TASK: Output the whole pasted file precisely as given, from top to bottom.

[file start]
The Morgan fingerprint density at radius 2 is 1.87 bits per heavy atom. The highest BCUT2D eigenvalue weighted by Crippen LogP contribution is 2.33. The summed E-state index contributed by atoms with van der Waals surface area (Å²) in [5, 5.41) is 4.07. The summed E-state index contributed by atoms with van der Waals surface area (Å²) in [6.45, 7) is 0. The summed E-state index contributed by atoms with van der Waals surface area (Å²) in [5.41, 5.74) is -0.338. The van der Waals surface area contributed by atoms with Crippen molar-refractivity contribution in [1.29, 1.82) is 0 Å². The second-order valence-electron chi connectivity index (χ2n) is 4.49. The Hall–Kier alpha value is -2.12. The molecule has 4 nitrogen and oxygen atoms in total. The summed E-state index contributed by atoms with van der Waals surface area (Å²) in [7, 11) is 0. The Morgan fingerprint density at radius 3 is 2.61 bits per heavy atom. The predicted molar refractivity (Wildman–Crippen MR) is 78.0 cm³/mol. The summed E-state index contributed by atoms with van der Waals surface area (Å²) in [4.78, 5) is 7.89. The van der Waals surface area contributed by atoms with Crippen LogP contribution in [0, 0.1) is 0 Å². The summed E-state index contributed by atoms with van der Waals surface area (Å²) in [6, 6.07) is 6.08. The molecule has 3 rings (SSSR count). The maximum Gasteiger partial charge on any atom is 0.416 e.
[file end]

The Morgan fingerprint density at radius 2 is 1.87 bits per heavy atom. The highest BCUT2D eigenvalue weighted by Crippen LogP contribution is 2.33. The summed E-state index contributed by atoms with van der Waals surface area (Å²) in [5, 5.41) is 4.07. The summed E-state index contributed by atoms with van der Waals surface area (Å²) in [6.45, 7) is 0. The summed E-state index contributed by atoms with van der Waals surface area (Å²) in [5.41, 5.74) is -0.338. The van der Waals surface area contributed by atoms with Crippen molar-refractivity contribution in [1.29, 1.82) is 0 Å². The second-order valence-electron chi connectivity index (χ2n) is 4.49. The Hall–Kier alpha value is -2.12. The molecule has 4 nitrogen and oxygen atoms in total. The summed E-state index contributed by atoms with van der Waals surface area (Å²) in [7, 11) is 0. The Morgan fingerprint density at radius 3 is 2.61 bits per heavy atom. The predicted molar refractivity (Wildman–Crippen MR) is 78.0 cm³/mol. The summed E-state index contributed by atoms with van der Waals surface area (Å²) in [4.78, 5) is 7.89. The van der Waals surface area contributed by atoms with Crippen LogP contribution in [0, 0.1) is 0 Å². The summed E-state index contributed by atoms with van der Waals surface area (Å²) in [6, 6.07) is 6.08. The molecule has 3 rings (SSSR count). The maximum Gasteiger partial charge on any atom is 0.416 e.